For a team that so recently had a feature film made in their honor starring Brad Pitt and Jonah Hill, the Oakland Athletics haven’t done much of late. After taking the world by storm and making the playoffs four straight seasons from 2000-2003 (and again in 2006), things have really quieted down for everybody’s once-favorite small market franchise. Moneyball is no longer the hot new commodity around the league, and on-base percentage is so commonly referenced now that even the most mainstream of fans can typically be expected to grasp the concept.
Indeed, no one is talking about the A’s the way they used to, and there’s no reason to — the franchise has moved on, and so should you. Why? Because this intriguing 2012 edition is putting the team back on the map for entirely new reasons, and they deserve to be celebrated for what they are rather than what they used to be. With another win in last night’s game, Oakland has now pushed its record up to 67-56, good for second place in the AL West. While they are only five games back of the division leading Rangers, it’s an unlikely prospect they would be capable of overtaking such a good, well-balanced team. More probable, at this point, are the odds that the A’s stake a claim to one of the two Wild Card spots, something they are currently well-positioned to do; they’re currently tied with the Rays atop the Wild Card standings, although the race remains tight.
Unless the A’s completely fall apart, this year’s team will be the first to finish over .500 since that 2006 club that last saw the post-season. This success would not have been entirely easy to predict, in all honesty. At the start of the day on June 12, in fact, Oakland was 27-35 and not too far removed from an unseemly eight-game losing streak. They suddenly caught fire after that point and ran off an impressive stretch that saw them go 26-9, culminating with a 16-0 win over the Blue Jays. While they have since played at a less torrid pace (14-12), they remain solid and very much a legitimate contender for the playoffs.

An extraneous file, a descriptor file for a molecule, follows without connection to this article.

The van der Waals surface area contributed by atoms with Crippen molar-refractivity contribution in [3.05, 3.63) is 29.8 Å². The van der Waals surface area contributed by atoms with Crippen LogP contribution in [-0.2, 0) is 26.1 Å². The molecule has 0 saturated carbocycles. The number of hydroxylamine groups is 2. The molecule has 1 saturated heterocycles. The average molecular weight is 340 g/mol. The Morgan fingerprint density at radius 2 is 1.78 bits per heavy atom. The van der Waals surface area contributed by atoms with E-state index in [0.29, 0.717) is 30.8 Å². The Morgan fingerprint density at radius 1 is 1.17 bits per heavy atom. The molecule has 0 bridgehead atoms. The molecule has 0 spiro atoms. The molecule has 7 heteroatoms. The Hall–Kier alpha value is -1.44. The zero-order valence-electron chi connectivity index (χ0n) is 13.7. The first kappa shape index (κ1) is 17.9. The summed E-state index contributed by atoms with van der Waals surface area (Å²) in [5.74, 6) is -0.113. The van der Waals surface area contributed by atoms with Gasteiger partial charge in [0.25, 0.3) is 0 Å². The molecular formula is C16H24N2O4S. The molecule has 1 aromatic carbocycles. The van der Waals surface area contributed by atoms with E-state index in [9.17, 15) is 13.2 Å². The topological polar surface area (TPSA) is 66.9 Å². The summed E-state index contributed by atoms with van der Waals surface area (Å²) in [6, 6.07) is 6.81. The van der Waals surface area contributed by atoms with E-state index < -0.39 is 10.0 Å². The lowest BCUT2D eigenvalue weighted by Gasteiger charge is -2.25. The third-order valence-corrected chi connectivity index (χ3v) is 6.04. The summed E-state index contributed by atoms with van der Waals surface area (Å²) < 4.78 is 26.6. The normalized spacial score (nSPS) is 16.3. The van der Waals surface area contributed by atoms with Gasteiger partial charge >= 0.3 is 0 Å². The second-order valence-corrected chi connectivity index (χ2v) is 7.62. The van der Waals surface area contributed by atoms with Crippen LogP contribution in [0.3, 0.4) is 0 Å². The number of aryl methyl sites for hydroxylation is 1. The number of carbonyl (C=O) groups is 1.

Apart from a few nice offensives pieces, however, the new generation of A’s don’t carry quite the same thump as those from the early 21st century. You might say these aren’t your… older brother’s A’s. As a team, Oakland is hitting just .232/.306/.387, and they’re nearly last in all three of those triple slash categories. In other words, they’re not getting it done because of Billy Beane’s revolutionary new discovery of how undervalued OBP is. Granted, those early 2000’s teams had some fantastic pitching of their own to speak of, but they also had a little more spark offensively.
That isn’t to say the A’s are helpless with a bat in their hands. Now that massive first baseman Chris Carter is receiving regular playing time, he’s quickly put up big numbers to match his size: he’s already pounded 10 home runs, he’s walking in nearly 17% of his plate appearances, and his .406 wOBA would lead the team if he had enough at-bats to qualify. Cuban sensation Yoenis Cespedes is putting together a fine season as well, and although he’s missed some time due to injury, that hasn’t stopped him from hitting .303/.365/.512 and contributing 1.8 WAR per FanGraphs. Josh Reddick, though tailing off, still finds himself near the .800 OPS department and leads the team with a total of 4.0 WAR. Jonny Gomes is his usual lefty mashing self, and Seth Smith has contributed a little as well (.778 OPS), so while Oakland has some problems producing runs overall, they have the potential to be much better if their players stay healthy and produce well within their designated roles.
Of course, the ability to score runs is only one side of winning, and it’s really run prevention that the Athletics excel in thanks to one of the game’s best defenses (according to UZR), an absolutely enormous home stadium, and a solid group of pitchers. Even the loss of testosterone fueled Bartolo Colon won’t necessarily be a huge devastation to a rotation that also features Jarrod Parker (2.6 WAR), the perhaps underrated Tommy Milone (1.8 WAR), and the recently activated Brett Anderson and Brandon McCarthy. And while the bullpen features few relievers who are in the midst of noteworthy seasons — with the exception of Sean Doolittle, who has a 13.5 K/9 rate and a 0.85 FIP in 28 innings — the unit is certainly not a weak one overall.
The bottom line? This A’s team is better than most of us probably thought they would be, and it’s not likely they’re going to wither away and disappear from any kind of post-season relevancy like teams such as Baltimore and Pittsburgh. Is this a better team than the Angels, or say, the Tigers? Probably not, especially in the case of the former, but it’s nice to see a team that was once the darling of baseball back in contention for something other than moving to Fresno.